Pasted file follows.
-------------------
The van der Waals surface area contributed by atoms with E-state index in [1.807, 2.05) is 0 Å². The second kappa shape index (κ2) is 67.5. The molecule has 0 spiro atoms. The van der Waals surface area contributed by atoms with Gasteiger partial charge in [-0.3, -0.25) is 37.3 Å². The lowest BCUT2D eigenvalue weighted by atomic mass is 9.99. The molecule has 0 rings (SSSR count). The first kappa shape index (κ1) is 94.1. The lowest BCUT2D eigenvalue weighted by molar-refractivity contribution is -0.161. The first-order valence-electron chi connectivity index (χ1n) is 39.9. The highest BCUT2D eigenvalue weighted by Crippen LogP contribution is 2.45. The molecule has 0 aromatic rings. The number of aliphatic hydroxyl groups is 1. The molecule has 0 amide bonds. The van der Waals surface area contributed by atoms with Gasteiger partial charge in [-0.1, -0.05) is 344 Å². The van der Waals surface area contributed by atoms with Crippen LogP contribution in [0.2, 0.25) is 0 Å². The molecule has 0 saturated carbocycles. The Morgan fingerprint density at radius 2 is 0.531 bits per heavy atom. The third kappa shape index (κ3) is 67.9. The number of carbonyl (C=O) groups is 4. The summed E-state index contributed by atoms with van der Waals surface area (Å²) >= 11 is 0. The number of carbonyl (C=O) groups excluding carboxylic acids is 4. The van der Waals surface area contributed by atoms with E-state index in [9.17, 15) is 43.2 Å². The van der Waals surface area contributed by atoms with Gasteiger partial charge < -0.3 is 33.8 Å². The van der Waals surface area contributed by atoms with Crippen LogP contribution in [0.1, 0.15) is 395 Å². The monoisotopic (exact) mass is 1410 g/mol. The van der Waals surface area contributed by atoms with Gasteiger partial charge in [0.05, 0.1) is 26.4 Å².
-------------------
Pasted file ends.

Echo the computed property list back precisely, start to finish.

The van der Waals surface area contributed by atoms with E-state index in [1.807, 2.05) is 0 Å². The second kappa shape index (κ2) is 67.5. The molecule has 0 spiro atoms. The van der Waals surface area contributed by atoms with Gasteiger partial charge in [-0.3, -0.25) is 37.3 Å². The lowest BCUT2D eigenvalue weighted by atomic mass is 9.99. The molecule has 0 rings (SSSR count). The first kappa shape index (κ1) is 94.1. The lowest BCUT2D eigenvalue weighted by molar-refractivity contribution is -0.161. The first-order valence-electron chi connectivity index (χ1n) is 39.9. The highest BCUT2D eigenvalue weighted by Crippen LogP contribution is 2.45. The molecule has 0 aromatic rings. The number of aliphatic hydroxyl groups is 1. The molecule has 0 amide bonds. The van der Waals surface area contributed by atoms with Gasteiger partial charge in [-0.1, -0.05) is 344 Å². The van der Waals surface area contributed by atoms with Crippen LogP contribution in [0.2, 0.25) is 0 Å². The molecule has 0 saturated carbocycles. The Morgan fingerprint density at radius 2 is 0.531 bits per heavy atom. The third kappa shape index (κ3) is 67.9. The number of carbonyl (C=O) groups is 4. The summed E-state index contributed by atoms with van der Waals surface area (Å²) >= 11 is 0. The number of carbonyl (C=O) groups excluding carboxylic acids is 4. The van der Waals surface area contributed by atoms with E-state index in [9.17, 15) is 43.2 Å². The van der Waals surface area contributed by atoms with Gasteiger partial charge < -0.3 is 33.8 Å². The van der Waals surface area contributed by atoms with Crippen LogP contribution in [0.1, 0.15) is 395 Å². The monoisotopic (exact) mass is 1410 g/mol. The van der Waals surface area contributed by atoms with Gasteiger partial charge in [0.05, 0.1) is 26.4 Å².